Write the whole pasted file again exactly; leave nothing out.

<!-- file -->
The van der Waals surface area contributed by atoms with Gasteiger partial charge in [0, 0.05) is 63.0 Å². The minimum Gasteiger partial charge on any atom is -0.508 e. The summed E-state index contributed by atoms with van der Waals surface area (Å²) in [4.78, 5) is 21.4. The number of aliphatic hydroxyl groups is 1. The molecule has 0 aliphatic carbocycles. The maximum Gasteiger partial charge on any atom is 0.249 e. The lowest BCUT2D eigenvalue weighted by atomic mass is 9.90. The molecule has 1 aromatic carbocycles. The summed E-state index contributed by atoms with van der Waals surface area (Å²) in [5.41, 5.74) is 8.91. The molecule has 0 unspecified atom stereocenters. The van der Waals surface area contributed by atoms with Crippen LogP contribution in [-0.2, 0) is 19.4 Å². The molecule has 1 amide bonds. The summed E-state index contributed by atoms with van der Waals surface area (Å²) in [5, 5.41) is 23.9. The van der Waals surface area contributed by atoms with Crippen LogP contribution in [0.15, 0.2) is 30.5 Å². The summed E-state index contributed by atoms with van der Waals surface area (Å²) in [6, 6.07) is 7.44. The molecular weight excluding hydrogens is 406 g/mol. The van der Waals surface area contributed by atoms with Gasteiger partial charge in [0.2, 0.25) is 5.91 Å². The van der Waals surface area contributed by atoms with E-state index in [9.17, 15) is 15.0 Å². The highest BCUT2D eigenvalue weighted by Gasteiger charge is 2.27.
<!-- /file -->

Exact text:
The van der Waals surface area contributed by atoms with Gasteiger partial charge in [0, 0.05) is 63.0 Å². The minimum Gasteiger partial charge on any atom is -0.508 e. The summed E-state index contributed by atoms with van der Waals surface area (Å²) in [4.78, 5) is 21.4. The number of aliphatic hydroxyl groups is 1. The molecule has 0 aliphatic carbocycles. The maximum Gasteiger partial charge on any atom is 0.249 e. The lowest BCUT2D eigenvalue weighted by atomic mass is 9.90. The molecule has 1 aromatic carbocycles. The summed E-state index contributed by atoms with van der Waals surface area (Å²) in [5.41, 5.74) is 8.91. The molecule has 0 unspecified atom stereocenters. The van der Waals surface area contributed by atoms with Crippen LogP contribution in [-0.2, 0) is 19.4 Å². The molecule has 1 amide bonds. The summed E-state index contributed by atoms with van der Waals surface area (Å²) in [5, 5.41) is 23.9. The van der Waals surface area contributed by atoms with Crippen LogP contribution in [0.15, 0.2) is 30.5 Å². The summed E-state index contributed by atoms with van der Waals surface area (Å²) in [6, 6.07) is 7.44. The molecular weight excluding hydrogens is 406 g/mol. The van der Waals surface area contributed by atoms with Gasteiger partial charge in [0.2, 0.25) is 5.91 Å². The van der Waals surface area contributed by atoms with E-state index in [9.17, 15) is 15.0 Å². The highest BCUT2D eigenvalue weighted by Gasteiger charge is 2.27.